* Euro jumps as high as $1.0940 in early Asian trade
* Centrist Macron wins first round of French election
* DXY skids, but losses mitigated as safe-haven yen slips
* Investors warily monitor N. Korea tensions
TOKYO, April 24 The euro pared gains after
scaling a five-month high against the dollar on Monday after the
centrist candidate won the first round of the French
presidential election, reducing the risk of an
anti-establishment shock in the final round.
The euro was up 1.1 percent at $1.0844 by midday in
Asia after earlier rising as high as $1.0940, its highest since
Centrist Emmanuel Macron, a pro-EU ex-banker and former
economy minister, emerged as the leader of the first round of
voting and qualified for a May 7 runoff alongside the
second-place finisher, far-right leader Marine Le Pen.
His victory makes him the frontrunner in next month's
election, and marked a huge defeat for the two centre-right and
centre-left groupings that have dominated French politics for 60
Against the yen, the euro jumped 2.1 percent to 119.34
, after touching a one-month high of 120.935.
Short-covering on election relief lifted the single currency
and triggered stop-loss orders, market participants said, though
the dust settled as the euro came off its early highs.
"We saw the big moves in the early trading hours when
liquidity was thin, so we might not see anything dramatic for
the rest of the Asian session," said Mitsuo Imaizumi,
Tokyo-based chief foreign-exchange strategist for Daiwa
As the market braced for the election, net short positioning
on the euro in the week ended April 18 increased to its largest
since mid-March, according to calculations by Reuters and
Commodity Futures Trading Commission data on Friday.
The euro's gains dented the dollar index, which tracks the
U.S. currency against a basket of six rivals.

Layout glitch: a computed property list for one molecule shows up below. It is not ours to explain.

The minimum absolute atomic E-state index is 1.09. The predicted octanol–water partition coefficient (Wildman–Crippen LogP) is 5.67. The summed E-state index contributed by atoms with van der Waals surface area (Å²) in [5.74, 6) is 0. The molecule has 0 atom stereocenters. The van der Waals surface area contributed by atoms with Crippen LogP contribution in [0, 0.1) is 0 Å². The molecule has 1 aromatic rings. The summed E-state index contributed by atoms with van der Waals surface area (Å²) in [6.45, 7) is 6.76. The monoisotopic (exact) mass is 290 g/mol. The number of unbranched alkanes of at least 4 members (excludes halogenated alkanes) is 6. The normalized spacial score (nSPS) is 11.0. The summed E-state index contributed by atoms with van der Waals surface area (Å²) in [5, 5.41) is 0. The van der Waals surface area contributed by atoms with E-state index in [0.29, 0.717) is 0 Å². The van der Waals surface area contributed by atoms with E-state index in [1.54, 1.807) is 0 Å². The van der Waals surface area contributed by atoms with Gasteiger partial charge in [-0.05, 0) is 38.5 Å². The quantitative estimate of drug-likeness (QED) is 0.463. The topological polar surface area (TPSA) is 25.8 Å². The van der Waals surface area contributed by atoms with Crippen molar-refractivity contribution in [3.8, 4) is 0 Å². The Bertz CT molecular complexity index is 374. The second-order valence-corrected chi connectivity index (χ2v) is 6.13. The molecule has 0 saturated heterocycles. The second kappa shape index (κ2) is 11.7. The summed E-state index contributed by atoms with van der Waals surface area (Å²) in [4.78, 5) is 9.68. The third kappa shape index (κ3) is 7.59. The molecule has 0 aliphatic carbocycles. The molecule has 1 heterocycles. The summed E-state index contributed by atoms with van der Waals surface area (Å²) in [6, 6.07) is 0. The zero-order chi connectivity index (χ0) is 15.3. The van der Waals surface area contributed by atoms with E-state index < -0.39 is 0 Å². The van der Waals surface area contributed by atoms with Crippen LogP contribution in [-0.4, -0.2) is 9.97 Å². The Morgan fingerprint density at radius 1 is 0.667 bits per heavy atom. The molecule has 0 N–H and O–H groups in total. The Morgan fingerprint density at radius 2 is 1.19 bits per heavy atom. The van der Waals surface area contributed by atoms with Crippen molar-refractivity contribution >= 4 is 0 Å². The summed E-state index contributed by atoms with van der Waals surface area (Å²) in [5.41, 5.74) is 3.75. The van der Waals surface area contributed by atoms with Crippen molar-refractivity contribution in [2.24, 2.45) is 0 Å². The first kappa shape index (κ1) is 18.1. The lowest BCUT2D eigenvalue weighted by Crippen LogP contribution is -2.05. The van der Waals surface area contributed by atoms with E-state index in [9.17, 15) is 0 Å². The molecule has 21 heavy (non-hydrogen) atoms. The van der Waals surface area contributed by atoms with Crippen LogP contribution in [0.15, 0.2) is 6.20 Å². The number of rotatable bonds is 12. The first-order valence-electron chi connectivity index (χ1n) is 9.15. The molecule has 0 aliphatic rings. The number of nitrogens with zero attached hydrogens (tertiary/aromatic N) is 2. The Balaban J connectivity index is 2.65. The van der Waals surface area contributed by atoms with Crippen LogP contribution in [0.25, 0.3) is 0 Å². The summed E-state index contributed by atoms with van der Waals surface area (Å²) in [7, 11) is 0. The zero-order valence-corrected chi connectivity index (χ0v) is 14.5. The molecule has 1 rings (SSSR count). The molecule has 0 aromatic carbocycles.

It slumped 0.8 percent to 99.179, though its losses
were mitigated as the greenback gained against the perceived
The dollar was up 0.8 percent at 110.03 yen, rising
above the 110-yen level for the first time in nearly two weeks
and logging an earlier high of 110.64.
Also underpinning the dollar, the benchmark 10-year U.S.
Treasury yield rose to 2.308 percent in Asian trade,
up from Friday's U.S. close of 2.236 percent.
The French vote and the euro's rise come ahead of a European
Central Bank policy meeting on Thursday, at which the central
bank's ultra-easy stance is set to remain unchanged.
But with the first round of France's election out of the
way, the focus of yen traders is once again turning to rising
tension on the Korean peninsula, any flare-up of which could
once again spark safety bids.
"It seems like the market's more concentrated on the Korea
situation again," said Bart Wakabayashi, branch manager for
State Street Bank and Trust in Tokyo.
"Should the yen be bought, if the Korean situation is so
nearby? But buying the yen seems to be the established market
reaction, and if you've been around long enough, you know you
don't go against the market," he said.
South Korea said on Monday it was in talks about holding
joint drills with a U.S. aircraft carrier strike group, as U.S.
President Donald Trump called the leaders of Japan and China
amid fears Pyongyang could conduct another nuclear test.
North Korea said on Sunday it was ready to sink a U.S.
aircraft carrier to demonstrate its military might.
The market largely shrugged off Trump's promise on Friday
that a "big announcement" was coming this week on overhauling
the U.S. tax code. An administration official said on Saturday
that the announcement will consist of "broad principles and
Trump will sign several executive orders on energy and the
environment this week, which would make it easier for the United
States to develop energy on and offshore, a White House official
said on Sunday.
(Reporting by Tokyo markets team; Editing by Shri Navaratnam
and Kim Coghill)